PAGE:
June 10, 2016
By Michael Lewis
17-year-old Christian Pulisic ready to continue to put his best foot forward for USA in Copa America
PHILADELPHIA -- Christian Pulisic is another in a long line of young Americans who are expected to help the U.S national team move into another orbit internationally.
Whether the 17-year-old will get more opportunities in Copa America Centenario, it remains to be seen.
Pulisic, the son of former professional indoor soccer player Mark Pulisic, was relegated to a bench role in the Americans' opening two matches. He came on during the second half of the 2-0 loss to Costa Rica in the Group A opener and did not see any action
The Borussia Dortmund striker is just happy to be in the state of his birth -- Pennsylvania (he was born in Harrisburg), where he hopes to play in front of some familiar faces of friends and family.
"A lot. Too many to count," he said Thursday.
"It's awesome to be in my home state right now. I'm really excited to be close to my family and friends. It's amazing to be here with the national team."
It is difficult to gauge the future of a 17-year-old or any other teenager for that matter at the pro and international level because they face so many variables, from getting an opportunity to play regularly and progress, avoiding injuries and having the right attitude when things go south.
Their potential can range from a Landon Donovan, the gold standard of teenage phenoms who became the USA's all-time goal-scoring leader, to a Juan Agudelo, who wanted more playing time with the Red Bulls before he was dealt (some might say exiled) to Chivas USA in 2012, to the sad case of Freddy Adu, who never lived up to the unmatched hype ever given to a teen (he was 14 when he signed with Major League Soccer in 2003).
Pulisic doesn't see himself as anyone special.
"Everyone keeps telling me, 'You're only 17,’ “ he said. “I don't look at it like that. I'm just one of the guys, a member of the team. Just doing what I can to be the best player I can be."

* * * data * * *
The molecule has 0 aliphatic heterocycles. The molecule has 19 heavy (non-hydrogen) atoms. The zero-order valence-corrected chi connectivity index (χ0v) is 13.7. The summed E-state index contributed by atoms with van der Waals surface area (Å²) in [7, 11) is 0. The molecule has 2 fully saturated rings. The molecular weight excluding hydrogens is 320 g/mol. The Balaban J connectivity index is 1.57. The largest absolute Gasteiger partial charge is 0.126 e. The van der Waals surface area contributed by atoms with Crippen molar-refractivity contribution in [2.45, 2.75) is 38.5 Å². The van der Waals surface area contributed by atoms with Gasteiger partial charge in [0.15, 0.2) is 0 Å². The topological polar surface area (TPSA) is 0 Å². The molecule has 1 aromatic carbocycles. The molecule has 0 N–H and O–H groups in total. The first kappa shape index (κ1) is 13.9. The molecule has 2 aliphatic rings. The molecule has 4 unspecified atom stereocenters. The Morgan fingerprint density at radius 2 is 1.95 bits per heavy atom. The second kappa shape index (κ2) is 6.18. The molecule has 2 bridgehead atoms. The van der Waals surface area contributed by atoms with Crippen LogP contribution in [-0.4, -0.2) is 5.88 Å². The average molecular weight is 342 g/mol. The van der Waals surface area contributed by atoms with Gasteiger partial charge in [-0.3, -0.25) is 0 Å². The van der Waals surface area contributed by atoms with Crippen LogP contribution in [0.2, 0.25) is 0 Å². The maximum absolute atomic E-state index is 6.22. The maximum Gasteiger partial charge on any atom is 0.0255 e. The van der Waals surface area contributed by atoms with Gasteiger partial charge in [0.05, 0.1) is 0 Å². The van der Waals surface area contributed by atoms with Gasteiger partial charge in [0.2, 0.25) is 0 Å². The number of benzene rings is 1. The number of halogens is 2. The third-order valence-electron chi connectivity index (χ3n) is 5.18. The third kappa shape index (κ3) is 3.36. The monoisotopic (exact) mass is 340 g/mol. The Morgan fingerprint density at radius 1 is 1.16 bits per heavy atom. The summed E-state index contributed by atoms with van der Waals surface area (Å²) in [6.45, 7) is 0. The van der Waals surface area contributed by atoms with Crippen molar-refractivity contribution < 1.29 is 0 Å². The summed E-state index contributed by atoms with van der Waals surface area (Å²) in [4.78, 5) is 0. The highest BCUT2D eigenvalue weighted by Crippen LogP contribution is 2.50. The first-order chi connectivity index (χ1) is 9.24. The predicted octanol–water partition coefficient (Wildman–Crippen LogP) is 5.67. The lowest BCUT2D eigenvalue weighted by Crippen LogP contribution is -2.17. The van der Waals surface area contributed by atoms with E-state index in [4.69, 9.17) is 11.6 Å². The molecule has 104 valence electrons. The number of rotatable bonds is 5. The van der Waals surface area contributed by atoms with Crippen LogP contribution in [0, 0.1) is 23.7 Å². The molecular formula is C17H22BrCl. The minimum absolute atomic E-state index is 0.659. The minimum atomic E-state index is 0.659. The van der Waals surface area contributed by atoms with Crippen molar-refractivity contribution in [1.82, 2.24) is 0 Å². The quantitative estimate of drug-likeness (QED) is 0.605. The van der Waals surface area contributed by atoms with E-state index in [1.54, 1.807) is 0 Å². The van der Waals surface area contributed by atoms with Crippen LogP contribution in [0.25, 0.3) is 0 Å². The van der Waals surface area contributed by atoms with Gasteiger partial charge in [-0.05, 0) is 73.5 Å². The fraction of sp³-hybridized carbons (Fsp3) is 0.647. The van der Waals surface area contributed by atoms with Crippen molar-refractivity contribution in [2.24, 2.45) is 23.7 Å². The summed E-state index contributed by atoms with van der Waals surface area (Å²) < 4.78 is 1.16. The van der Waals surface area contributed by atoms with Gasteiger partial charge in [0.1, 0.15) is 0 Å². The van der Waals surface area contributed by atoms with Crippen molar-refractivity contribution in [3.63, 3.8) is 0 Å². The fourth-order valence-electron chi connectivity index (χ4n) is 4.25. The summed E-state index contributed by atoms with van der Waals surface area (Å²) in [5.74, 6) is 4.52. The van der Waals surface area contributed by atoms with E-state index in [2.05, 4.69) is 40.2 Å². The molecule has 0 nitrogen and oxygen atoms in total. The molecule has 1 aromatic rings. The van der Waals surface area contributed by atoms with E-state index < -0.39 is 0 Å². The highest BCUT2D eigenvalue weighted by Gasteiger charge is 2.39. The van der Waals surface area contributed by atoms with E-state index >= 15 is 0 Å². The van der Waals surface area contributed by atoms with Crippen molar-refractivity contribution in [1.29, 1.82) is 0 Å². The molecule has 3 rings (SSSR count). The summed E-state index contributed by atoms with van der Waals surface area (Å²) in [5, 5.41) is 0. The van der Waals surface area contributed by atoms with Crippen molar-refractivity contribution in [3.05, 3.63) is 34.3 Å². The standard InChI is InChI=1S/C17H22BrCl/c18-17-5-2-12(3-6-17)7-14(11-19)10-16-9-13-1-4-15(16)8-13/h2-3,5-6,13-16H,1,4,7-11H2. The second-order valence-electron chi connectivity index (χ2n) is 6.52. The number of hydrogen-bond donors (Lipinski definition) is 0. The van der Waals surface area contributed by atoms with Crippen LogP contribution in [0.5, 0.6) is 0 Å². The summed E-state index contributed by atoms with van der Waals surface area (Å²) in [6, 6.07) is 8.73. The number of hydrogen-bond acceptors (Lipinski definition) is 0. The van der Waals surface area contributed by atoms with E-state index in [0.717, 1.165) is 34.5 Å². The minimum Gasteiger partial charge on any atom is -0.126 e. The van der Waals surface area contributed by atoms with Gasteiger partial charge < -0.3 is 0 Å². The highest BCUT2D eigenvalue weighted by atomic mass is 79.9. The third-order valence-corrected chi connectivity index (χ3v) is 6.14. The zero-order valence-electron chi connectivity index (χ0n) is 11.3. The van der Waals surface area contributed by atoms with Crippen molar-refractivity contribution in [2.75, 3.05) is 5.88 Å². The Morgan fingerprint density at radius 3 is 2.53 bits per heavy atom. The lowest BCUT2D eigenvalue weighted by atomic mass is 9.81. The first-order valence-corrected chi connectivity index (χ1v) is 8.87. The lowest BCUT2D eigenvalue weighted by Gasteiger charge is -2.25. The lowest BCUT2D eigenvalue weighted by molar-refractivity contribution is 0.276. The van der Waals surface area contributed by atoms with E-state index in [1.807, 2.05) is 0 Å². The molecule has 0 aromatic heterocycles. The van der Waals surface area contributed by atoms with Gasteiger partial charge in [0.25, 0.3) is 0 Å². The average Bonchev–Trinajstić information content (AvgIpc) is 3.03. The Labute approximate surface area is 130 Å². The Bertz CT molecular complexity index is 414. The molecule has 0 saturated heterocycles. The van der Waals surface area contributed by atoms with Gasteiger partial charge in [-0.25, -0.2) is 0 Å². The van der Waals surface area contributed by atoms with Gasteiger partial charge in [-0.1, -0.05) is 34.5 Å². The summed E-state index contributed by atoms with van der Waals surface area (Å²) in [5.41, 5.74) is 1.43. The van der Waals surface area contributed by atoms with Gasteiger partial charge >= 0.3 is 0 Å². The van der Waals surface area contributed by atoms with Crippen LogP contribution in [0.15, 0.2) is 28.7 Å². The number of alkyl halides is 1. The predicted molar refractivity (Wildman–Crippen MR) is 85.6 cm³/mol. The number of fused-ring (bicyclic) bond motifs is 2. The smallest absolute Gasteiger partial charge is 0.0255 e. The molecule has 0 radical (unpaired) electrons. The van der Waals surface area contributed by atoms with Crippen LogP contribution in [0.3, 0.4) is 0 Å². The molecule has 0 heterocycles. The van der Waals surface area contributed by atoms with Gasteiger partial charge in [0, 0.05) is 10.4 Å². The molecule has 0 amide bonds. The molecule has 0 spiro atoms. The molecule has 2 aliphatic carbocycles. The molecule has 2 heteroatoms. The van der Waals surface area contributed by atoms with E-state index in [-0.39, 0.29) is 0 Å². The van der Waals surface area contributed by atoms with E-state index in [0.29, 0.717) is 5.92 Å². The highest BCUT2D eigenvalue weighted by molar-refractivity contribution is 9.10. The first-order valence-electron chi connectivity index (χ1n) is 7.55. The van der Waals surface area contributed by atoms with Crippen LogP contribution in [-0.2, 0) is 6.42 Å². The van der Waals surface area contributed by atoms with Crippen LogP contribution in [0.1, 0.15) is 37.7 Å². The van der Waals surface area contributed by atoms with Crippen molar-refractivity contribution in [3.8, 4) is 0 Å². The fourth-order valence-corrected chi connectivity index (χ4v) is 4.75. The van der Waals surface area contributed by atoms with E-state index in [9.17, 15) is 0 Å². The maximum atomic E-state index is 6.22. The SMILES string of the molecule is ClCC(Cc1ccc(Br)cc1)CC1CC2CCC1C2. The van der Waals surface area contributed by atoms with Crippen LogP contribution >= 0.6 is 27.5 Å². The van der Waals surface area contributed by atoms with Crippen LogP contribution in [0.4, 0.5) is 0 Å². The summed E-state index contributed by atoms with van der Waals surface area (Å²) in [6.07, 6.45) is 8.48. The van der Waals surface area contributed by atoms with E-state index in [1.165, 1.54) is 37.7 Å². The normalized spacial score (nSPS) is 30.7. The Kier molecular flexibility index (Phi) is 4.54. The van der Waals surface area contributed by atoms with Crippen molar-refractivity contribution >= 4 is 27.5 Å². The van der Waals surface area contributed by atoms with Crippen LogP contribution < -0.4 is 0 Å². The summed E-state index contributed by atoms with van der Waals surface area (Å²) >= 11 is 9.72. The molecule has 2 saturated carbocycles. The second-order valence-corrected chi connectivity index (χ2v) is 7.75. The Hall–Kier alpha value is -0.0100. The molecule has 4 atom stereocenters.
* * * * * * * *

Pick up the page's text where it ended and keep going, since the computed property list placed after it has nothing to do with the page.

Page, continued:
USA head coach Jurgen Klinsmann has liked what he has seen, using Pulisic in the final 24 minutes against Colombia.
"He has certain characteristics in his game that can make a difference," he said. "That's why he already played Champions League overseas because he's fearless, he takes people on, so he's always there to surprise the opponent."
His father, Mark played with future pro players Tony Meola and Martin Munnelly on the 1987 Oceanside Navahos, who captured the Boys Under-19 Eastern New York Youth Soccer Association State Cup crown.
Pulisic said that he speaks with his parents just about every day.
"My dad, he's really helpful," Christian said. "He doesn't try to talk too much about the game of soccer. He just wants to support me and be there for me."
He just hopes he can get a chance to show what he can do at Lincoln Financial Field at 7 p.m. Saturday as the USA meets Paraguay for a spot in the quarterfinals.
"It was really exciting to go on in such a big tournament," Pulisic said. "The nerves were there in the beginning, but they just shot away when I got onto the field. Yeah, it's really exciting. I was happy.
"Even though I may not show nerves or anything, as soon as you go on the field, they do kind of go away. I just try to show no fear when I go on the field every time."